Cool stuff to buy, fun things to do
+ Feels to feel. Another week of quarantine is in the books.
People are getting laid off left and right. Small businesses continue to struggle. Healthcare workers are on the front lines. The sickness is spreading. So, in lieu of a round-up of the latest efforts and devastations facing the restaurant world, I’m keeping things relatively light-hearted today with cool stuff to buy, fun things to do, and feels to feel.
Cool Stuff to Buy 🤑
NYC restaurants and food shops are offering more than the usual for delivery and takeout. They’re slinging groceries, meal kits, and care packages, too. A quart of Bolognese ragu from Da Toscano, 1.5 lbs of frozen Nom Wah soup dumplings, or a ready-to-roast whole chicken a la The Fly could be yours in no time. Or maybe you want to ball out on deli sandwich fixings from Katz’s? Longer lists on Eater and The Infatuation.
Jeremiah Stone and Fabián von Hauske combined Contra and Wildair to create the delivery-only restaurant Contrair. The playful, transit-friendly menu includes picks from their killer wine lists and bottled cocktails.
Now’s a great time to buy cookbooks, but don’t buy them from Amazon. Support local stores by purchasing on Bookshop, which is like Garmentory for independent book shops. [InsideHook]
Merch has never been better. Restuarant PR firm Care of Chan has a sick round-up of stuff to buy here (h/t Lisa). Swag design company CALA launched Support Each Other, which lets musicians and small businesses create and sell merch with no up-front cost. Lingua Franca dropped this “too small to fail” cashmere sweater ($100 of each sale supports ROAR NY). And every purchase of these Jon & Vinny’s slip-on Vans supports their furloughed staff.
With the purchase of every pair of Jon & Vinny’s custom vans using our design, @vans will give the restaurant(s) the net proceeds to help during this time of need. This money will go directly to the staff members that have been furloughed or have had reduced hours. Thank you for your support!
Goldbelly, the online marketplace for regional and artisanal foods—think Ess-A Bagels shipped overnight to Chicago or fresh Texas tamales arriving on D.C. doorsteps—launched GiveBelly City Subscription Boxes. You’ll receive a monthly box of curated foods from restaurants in your city of choice and all of the proceeds will go towards Goldbelly boxes for healthcare workers and first responders in that city.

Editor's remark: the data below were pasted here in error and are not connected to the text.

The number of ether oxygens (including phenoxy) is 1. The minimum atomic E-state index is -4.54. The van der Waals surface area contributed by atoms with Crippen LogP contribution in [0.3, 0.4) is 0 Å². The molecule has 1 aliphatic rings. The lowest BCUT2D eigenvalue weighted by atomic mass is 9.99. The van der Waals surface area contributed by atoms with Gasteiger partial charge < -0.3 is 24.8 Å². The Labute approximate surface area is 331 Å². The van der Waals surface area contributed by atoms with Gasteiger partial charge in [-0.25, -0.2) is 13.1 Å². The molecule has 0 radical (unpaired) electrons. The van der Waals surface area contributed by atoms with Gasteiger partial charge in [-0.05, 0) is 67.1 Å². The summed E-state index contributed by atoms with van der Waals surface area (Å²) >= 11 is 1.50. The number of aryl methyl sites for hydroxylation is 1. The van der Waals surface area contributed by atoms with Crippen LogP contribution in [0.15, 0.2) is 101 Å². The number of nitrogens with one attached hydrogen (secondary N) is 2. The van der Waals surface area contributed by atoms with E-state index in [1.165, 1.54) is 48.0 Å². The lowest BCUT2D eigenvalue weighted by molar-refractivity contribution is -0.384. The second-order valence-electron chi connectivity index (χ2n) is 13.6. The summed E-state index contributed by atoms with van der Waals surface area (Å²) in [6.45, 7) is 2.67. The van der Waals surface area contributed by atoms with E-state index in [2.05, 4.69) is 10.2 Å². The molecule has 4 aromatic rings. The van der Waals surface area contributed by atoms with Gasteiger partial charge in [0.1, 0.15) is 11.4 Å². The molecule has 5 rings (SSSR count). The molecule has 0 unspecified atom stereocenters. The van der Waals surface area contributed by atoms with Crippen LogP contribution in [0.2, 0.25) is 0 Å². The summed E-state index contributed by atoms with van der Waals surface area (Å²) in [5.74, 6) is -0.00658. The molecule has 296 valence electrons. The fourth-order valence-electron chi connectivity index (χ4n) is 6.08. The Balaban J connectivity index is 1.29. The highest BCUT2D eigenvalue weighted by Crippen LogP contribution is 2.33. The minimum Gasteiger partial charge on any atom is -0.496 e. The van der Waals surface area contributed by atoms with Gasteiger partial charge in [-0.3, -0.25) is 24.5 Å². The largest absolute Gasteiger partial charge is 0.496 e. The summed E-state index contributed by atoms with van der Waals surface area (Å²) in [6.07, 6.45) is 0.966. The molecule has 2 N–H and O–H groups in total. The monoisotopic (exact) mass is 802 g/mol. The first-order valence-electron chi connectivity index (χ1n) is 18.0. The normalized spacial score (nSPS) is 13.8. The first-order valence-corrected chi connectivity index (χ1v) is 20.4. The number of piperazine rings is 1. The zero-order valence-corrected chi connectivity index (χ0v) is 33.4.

Donate your dollars to a good cause and receive a food or restaurant illustration in return. [The Art Newspaper, Eater]
I will draw your favorite food, your least favorite food, or your favorite imaginary food if you help out one of your local restaurants, food businesses, nonprofits, relief orgs, or any GoFundMe campaign your favorite restaurant may have set up in the last few days).
DM me your request with a screenshot of your donation, in any amount, and I will post your drawing here. It may take a few days — apologies! — but I'm excited to keep this going.
Produce! Direct to your door, from small farmers. [Eater, NYTimes] Relatedly: ramps season is here! So ask the restaurant suppliers you’re ordering from if they have them or stop by the greenmarket if you can. Since I can’t make my seasonal pilgrimage to Lilia for Missy Robbins’ ramp focaccia, I might have to bake my own. [Grub Street]
Bread! Here’s Daniela Galarza for The Wall Street Journal on the neighborhood bakeries providing “loaves and reassurance.”
Milk! Dairy is making a comeback—and my hunch is that Oatly is tough to come by right now. Via The Counter: